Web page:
Young Tagore is a first-of-its-kind psychobiography that deepens our understanding of Rabindranath Tagore, perhaps the greatest multifaceted genius India has produced in the last two hundred years. In this reconstruction of Tagore's childhood and youth, pre-eminent psychoanalyst Sudhir Kakar draws a nuanced portrait of the young prodigy and the decisive experiences that shaped him: the death of his mother when he was fourteen, the intimate bond he shared with his sister-in-law Kadambari and his sojourn in England. Through these Kakar uncovers the vital themes in young Rabi's inner world that shaped his creative genius: his yearning for solitude that was tempered by his fear of loneliness; his preoccupation with spiritual concerns that enabled him to give voice to the sensualist within; and his abiding quest to find a balance between traditional Indian values and Western cosmopolitanism.
Kakar's scrutiny is intense as he pieces together this incredible puzzle, but the rigorous scholarship is finely balanced with deep empathy. In laying bare the inner workings of Tagore's brilliance, Kakar reveals the real man behind the towering genius.
About the Author
Sudhir Kakar is a distinguished psychoanalyst and writer. He has written seventeen highly acclaimed books of non-fiction which include, among others, The Inner World (now in its sixteenth printing since its first publication in 1978), Shamans, Mystics and Doctors, Intimate Relations, The Analyst and the Mystic, The Colors of Violence and The Indians: Portrait of a People (with K. Kakar). He has written four novels and his books have been translated into twenty-one languages around the world.
Kakar has taught at leading institutions around the world and has won numerous accolades for his work. Most recently, in February 2012, he was conferred the Order of Merit of the Federal Republic of Germany, the country's highest civilian honour.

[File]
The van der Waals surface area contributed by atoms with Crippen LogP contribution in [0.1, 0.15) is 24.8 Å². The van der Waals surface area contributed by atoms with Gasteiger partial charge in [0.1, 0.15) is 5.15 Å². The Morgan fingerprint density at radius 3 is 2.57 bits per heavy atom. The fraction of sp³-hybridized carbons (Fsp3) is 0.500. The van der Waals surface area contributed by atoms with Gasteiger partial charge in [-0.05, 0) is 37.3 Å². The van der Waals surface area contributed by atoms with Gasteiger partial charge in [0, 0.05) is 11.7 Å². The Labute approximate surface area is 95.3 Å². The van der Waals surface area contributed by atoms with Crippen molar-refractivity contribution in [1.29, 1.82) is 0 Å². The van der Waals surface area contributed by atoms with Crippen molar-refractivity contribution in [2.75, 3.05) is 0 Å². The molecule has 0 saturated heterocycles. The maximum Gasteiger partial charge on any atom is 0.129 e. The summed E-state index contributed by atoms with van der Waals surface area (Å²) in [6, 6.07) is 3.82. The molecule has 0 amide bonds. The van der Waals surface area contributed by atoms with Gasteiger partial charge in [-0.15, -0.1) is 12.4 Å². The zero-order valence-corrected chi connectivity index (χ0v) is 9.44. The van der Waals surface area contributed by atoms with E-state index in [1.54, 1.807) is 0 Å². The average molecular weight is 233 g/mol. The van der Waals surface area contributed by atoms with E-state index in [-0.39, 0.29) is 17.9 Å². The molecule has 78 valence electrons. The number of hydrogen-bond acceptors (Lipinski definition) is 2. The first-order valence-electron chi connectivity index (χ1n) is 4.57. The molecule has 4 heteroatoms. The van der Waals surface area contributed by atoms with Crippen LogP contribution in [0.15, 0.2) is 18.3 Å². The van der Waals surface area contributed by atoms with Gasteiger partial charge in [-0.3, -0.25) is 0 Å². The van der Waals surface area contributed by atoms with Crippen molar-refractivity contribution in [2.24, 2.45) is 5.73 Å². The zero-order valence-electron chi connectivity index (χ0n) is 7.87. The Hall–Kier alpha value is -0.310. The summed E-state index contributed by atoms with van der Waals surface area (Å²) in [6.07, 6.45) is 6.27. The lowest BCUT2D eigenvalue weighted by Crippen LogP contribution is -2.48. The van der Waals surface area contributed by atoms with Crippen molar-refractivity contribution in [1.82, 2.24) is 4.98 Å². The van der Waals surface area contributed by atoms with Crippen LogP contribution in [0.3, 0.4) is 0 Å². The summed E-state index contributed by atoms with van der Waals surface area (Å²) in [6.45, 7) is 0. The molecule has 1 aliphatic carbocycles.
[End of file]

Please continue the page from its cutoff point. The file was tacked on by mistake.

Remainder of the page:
Poet, novelist, playwright, composer of songs, painter, philosopher, educationist, Rabindranath Tagore is widely regarded as an outstanding figure in Indian cultural history and the greatest multi-faceted genius India has produced in the last two hundred years. He is also a central figure in India's creative responses to its encounter with the West, responses that have neither retreated into a sullen traditionalism nor un critically embraced a rootless cosmopolitanism, but have sought to create an idiom that is modern yet at the same time distinctively Indian.
The range of Tagore's creativity is truly astonishing and his oeuvre has been critical to the development of different art forms; besides his literary contributions, Tagore is also widely regarded as the 'father' of modernism in Indian painting, which placed subjectivity at the centre of artistic expression. His significance extends beyond the realm of arts and literature in the sense that he is also an important milestone in the desirable emergence of a modern Indian identity, an Indianness that successfully merges our cultural patrimony with contemporary concerns. As such, he has attracted ample biographical attention, not least in the last couple of years when his 150th birth centenary was celebrated. In Bengali, Prashanta K. Paul's Rabijibani (5 vols) and Prabhat Mukhopadhyay's Rabindra-jibani (4 vols.), in English, Krishna Dutta and Andrew Robinson's Rabindranath Tagore: The Myriad-minded Man, Krishna Kriplani's Rabindranath Tagore: A Biography and the more recent Uma Das Cupta's Rabindranath Tagore: A Biography and Sabyasachi Bhattacharya's Rabindranath Tagore: An Interpretation are a few of the many excellent works which have documented the course of Tagore's life and analysed his work and its place in India's and the world's literary and cultural history.
This slim volume takes a different tack altogether. Focusing on the formative period of Tagore's childhood and youth, it seeks to uncover vital themes in Rabindranath's inner world that had their origins in his early relationships within the family and, together with his spiritual concerns, were later elaborated in the mature artist's sensibility and creative expressions.
In engaging with the life of a 'genius', it is inevitable that one also addresses a question that has fascinated human beings through the centuries: the riddle of extraordinary creativity, which is of a qualitatively different order than the kinds with which we are normally familiar. Whereas ordinary creativity gives us some pleasure and perhaps even an occasional insight, the creative oeuvre of a genius extends the boundaries of his discipline, whether in arts or sciences, and will have a profound influence on its future direction. In attempting to draw a psychological portrait of a creative genius, this book also engages with the biographical perspective on extraordinary creativity.
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